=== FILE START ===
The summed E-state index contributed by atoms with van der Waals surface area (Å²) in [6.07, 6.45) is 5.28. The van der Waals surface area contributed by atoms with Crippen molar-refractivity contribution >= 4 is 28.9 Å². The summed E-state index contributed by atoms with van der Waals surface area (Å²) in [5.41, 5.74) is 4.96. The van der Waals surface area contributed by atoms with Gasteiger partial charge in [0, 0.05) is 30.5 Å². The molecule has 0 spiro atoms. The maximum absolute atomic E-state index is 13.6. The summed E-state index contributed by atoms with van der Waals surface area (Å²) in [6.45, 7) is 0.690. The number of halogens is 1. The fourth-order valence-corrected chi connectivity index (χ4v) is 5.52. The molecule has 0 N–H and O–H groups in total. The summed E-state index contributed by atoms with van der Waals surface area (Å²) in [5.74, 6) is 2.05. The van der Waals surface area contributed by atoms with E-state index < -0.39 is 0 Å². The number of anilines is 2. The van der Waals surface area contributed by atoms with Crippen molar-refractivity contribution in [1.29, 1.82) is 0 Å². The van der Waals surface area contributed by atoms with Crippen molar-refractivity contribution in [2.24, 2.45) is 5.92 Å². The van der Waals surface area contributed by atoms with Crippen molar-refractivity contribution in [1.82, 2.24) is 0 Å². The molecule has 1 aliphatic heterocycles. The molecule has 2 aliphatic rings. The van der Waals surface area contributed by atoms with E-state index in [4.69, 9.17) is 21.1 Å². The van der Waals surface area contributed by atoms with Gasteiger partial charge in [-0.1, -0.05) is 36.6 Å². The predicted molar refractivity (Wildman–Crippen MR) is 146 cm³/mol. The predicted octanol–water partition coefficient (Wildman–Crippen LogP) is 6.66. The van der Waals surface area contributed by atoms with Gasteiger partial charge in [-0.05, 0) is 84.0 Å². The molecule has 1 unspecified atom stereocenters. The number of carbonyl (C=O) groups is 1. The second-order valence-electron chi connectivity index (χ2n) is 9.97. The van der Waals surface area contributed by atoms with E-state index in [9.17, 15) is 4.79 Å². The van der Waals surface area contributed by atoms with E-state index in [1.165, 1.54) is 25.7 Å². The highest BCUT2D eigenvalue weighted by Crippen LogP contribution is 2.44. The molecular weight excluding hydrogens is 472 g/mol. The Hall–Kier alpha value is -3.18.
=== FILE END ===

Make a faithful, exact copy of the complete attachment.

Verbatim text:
The summed E-state index contributed by atoms with van der Waals surface area (Å²) in [6.07, 6.45) is 5.28. The van der Waals surface area contributed by atoms with Crippen molar-refractivity contribution >= 4 is 28.9 Å². The summed E-state index contributed by atoms with van der Waals surface area (Å²) in [5.41, 5.74) is 4.96. The van der Waals surface area contributed by atoms with Gasteiger partial charge in [0, 0.05) is 30.5 Å². The molecule has 0 spiro atoms. The maximum absolute atomic E-state index is 13.6. The summed E-state index contributed by atoms with van der Waals surface area (Å²) in [6.45, 7) is 0.690. The number of halogens is 1. The fourth-order valence-corrected chi connectivity index (χ4v) is 5.52. The molecule has 0 N–H and O–H groups in total. The summed E-state index contributed by atoms with van der Waals surface area (Å²) in [5.74, 6) is 2.05. The van der Waals surface area contributed by atoms with E-state index < -0.39 is 0 Å². The number of anilines is 2. The van der Waals surface area contributed by atoms with Crippen molar-refractivity contribution in [1.29, 1.82) is 0 Å². The van der Waals surface area contributed by atoms with Crippen molar-refractivity contribution in [2.24, 2.45) is 5.92 Å². The van der Waals surface area contributed by atoms with Crippen molar-refractivity contribution in [1.82, 2.24) is 0 Å². The molecule has 1 aliphatic heterocycles. The molecule has 2 aliphatic rings. The van der Waals surface area contributed by atoms with E-state index in [4.69, 9.17) is 21.1 Å². The van der Waals surface area contributed by atoms with Gasteiger partial charge in [-0.1, -0.05) is 36.6 Å². The predicted molar refractivity (Wildman–Crippen MR) is 146 cm³/mol. The predicted octanol–water partition coefficient (Wildman–Crippen LogP) is 6.66. The van der Waals surface area contributed by atoms with Gasteiger partial charge in [-0.05, 0) is 84.0 Å². The molecule has 1 unspecified atom stereocenters. The number of carbonyl (C=O) groups is 1. The second-order valence-electron chi connectivity index (χ2n) is 9.97. The van der Waals surface area contributed by atoms with E-state index in [9.17, 15) is 4.79 Å². The van der Waals surface area contributed by atoms with E-state index in [1.165, 1.54) is 25.7 Å². The highest BCUT2D eigenvalue weighted by Crippen LogP contribution is 2.44. The molecular weight excluding hydrogens is 472 g/mol. The Hall–Kier alpha value is -3.18.